Every so often, however, church leaders can find themselves in a situation where a lender is eager to be supportive and offers overly generous funding terms which a church can’t realistically afford. That may sound like a classic “good problem to have,” but it can cause serious repercussions down the road. Here are some considerations to help keep your church financially healthy in the long term while borrowing money.

Understanding Church Funding Maximums

After more than 40 years in the church building business, we’ve learned there is a general rule of thumb for how much debt church leaders should take on during a construction or remodeling project. This guideline is typically used by lending institutions that are experienced and well-acquainted with making loans to churches.

The formula is this: The loan amount should not exceed three times the church’s annual revenue. For example, if your church brings in $300,000 a year in revenue, you should take on no more than $900,000 in debt for your church building or remodeling project.

Factors That Influence the Maximum

Bear in mind, though, that the above formula is used only in “ideal” situations. Other factors can alter that optimum situation.

These include whether the church is well-established; the type of growth the church been experiencing both in attendance and the amount of giving; and church leadership factors like the senior pastor’s length of service. If any of these aspects are less than ideal, the amount of church funding will be adjusted downward by the lender to fit the relative risk involved in lending money to the church.

Why Avoid Overly Generous Funding for Your Church Building Project?

If a church is thriving and has a great vision for its ministry in the community, occasionally a local lending institution may want to be supportive by loaning more than the established standard of three times annual revenue—say, maybe four or five times.

As attractive as that may sound, it could also adversely affect the church’s debt service for that loan. Debt service is how much a church has to pay on all its debt each month. If that number goes over 35 percent of a church’s budget, the church runs the risk of not having enough money left over to pay bills, salaries, and other costs necessary to minister to the community.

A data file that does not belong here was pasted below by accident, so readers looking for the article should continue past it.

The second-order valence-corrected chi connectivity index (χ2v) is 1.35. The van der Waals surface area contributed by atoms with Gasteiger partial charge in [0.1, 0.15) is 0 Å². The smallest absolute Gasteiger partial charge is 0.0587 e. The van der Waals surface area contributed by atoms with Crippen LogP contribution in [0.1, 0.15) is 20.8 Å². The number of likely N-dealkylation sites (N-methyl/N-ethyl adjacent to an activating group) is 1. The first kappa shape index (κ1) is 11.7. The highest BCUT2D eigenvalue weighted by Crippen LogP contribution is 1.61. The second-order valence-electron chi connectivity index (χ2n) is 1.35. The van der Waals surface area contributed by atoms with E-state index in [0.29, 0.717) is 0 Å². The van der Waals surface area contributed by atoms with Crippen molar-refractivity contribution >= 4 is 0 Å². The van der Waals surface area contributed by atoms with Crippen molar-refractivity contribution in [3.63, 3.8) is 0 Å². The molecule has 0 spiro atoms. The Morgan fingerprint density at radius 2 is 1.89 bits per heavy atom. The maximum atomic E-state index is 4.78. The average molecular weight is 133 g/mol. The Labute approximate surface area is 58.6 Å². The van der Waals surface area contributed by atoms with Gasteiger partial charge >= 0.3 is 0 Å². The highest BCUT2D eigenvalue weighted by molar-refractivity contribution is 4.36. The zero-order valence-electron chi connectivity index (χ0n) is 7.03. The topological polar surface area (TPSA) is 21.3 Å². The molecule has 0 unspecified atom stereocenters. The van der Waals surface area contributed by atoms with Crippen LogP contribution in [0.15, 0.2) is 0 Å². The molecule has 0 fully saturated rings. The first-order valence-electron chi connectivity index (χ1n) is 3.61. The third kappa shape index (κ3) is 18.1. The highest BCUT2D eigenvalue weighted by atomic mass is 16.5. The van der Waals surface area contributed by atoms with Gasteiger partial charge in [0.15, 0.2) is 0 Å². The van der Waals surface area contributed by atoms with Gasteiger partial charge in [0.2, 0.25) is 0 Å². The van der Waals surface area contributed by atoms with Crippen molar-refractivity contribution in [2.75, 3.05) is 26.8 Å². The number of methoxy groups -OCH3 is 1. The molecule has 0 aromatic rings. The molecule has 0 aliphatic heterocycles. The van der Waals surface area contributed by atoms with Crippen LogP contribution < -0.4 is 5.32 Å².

Learn More Through Our Webinars

We’ve seen a lot of church funding proposals over the years while working with churches to help them find that balance between their vision for ministry and the financing necessary for a church building that will support their vision. One way we share what we’ve learned is through our free i3 webinars. To register for one or more webinars, simply visit our home page.

2018-06-19T15:52:55+00:00 June 19th, 2018|Church Building, Financing|

Getting Professional Support for Your Church Building Projects

We, at The McKnight Group, have been immersed in the church building business for over 40 years. We’ve walked alongside church leaders as they’ve sought funding, developed innovative church designs, and successfully completed many, many renovation and building projects.

Among the professionals those church leaders often work with are church funding consultants. Read on to learn how such experts can improve your chances of success, and about other professionals you may want to consult with to ensure your new project is completed according to your specific church vision.

Why You Should Use Professionals for Your Church Building Stewardship/Capital Campaign

In our prior post, we discussed the importance of finding the right lender for your church building project when you seek traditional funding. Another aspect of the church funding process is often the stewardship campaign. A stewardship campaign lets you reach out to your church community and invite them to invest in your vision for future ministry.

Engaging professional church funding consultants for the campaign makes a big difference. In our experience, we’ve seen that professionally led capital stewardship campaigns can raise two to three times the amount of annual giving pledges over the course of a three-year church funding process. Churches that self-direct their pledge campaigns, on the other hand, typically raise up to one times the amount of their annual giving pledges.

A Further Impact of Engaging Church Funding Professionals

Using professional fundraising services has another, less obvious, benefit. Traditional lending institutions will typically look more favorably on a loan application if they know that professional consultants will be working with the church to raise funds to pay back their loan. This can lead to a more advantageous financing package than a church might receive if it were intending to raise all the funds on its own.

Where to Find Church Funding Professionals